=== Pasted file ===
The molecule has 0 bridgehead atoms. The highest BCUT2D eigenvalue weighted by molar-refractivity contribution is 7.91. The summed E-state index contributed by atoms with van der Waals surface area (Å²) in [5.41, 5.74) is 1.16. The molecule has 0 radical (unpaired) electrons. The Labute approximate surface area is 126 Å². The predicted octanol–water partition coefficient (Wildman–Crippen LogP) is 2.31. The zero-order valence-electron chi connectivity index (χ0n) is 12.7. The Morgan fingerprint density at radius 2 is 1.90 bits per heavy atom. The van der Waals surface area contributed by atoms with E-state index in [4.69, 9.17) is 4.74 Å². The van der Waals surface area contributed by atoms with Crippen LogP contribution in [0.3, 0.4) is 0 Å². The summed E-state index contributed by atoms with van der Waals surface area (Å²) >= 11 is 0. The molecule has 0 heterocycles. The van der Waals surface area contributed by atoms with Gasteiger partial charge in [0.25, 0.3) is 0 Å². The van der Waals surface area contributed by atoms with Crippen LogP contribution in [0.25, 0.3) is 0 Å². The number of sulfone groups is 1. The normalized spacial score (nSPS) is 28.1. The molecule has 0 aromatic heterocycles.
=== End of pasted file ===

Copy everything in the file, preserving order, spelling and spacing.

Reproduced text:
The molecule has 0 bridgehead atoms. The highest BCUT2D eigenvalue weighted by molar-refractivity contribution is 7.91. The summed E-state index contributed by atoms with van der Waals surface area (Å²) in [5.41, 5.74) is 1.16. The molecule has 0 radical (unpaired) electrons. The Labute approximate surface area is 126 Å². The predicted octanol–water partition coefficient (Wildman–Crippen LogP) is 2.31. The zero-order valence-electron chi connectivity index (χ0n) is 12.7. The Morgan fingerprint density at radius 2 is 1.90 bits per heavy atom. The van der Waals surface area contributed by atoms with E-state index in [4.69, 9.17) is 4.74 Å². The van der Waals surface area contributed by atoms with Crippen LogP contribution in [0.3, 0.4) is 0 Å². The summed E-state index contributed by atoms with van der Waals surface area (Å²) >= 11 is 0. The molecule has 0 heterocycles. The van der Waals surface area contributed by atoms with Gasteiger partial charge in [0.25, 0.3) is 0 Å². The van der Waals surface area contributed by atoms with Crippen LogP contribution in [0.25, 0.3) is 0 Å². The number of sulfone groups is 1. The normalized spacial score (nSPS) is 28.1. The molecule has 0 aromatic heterocycles.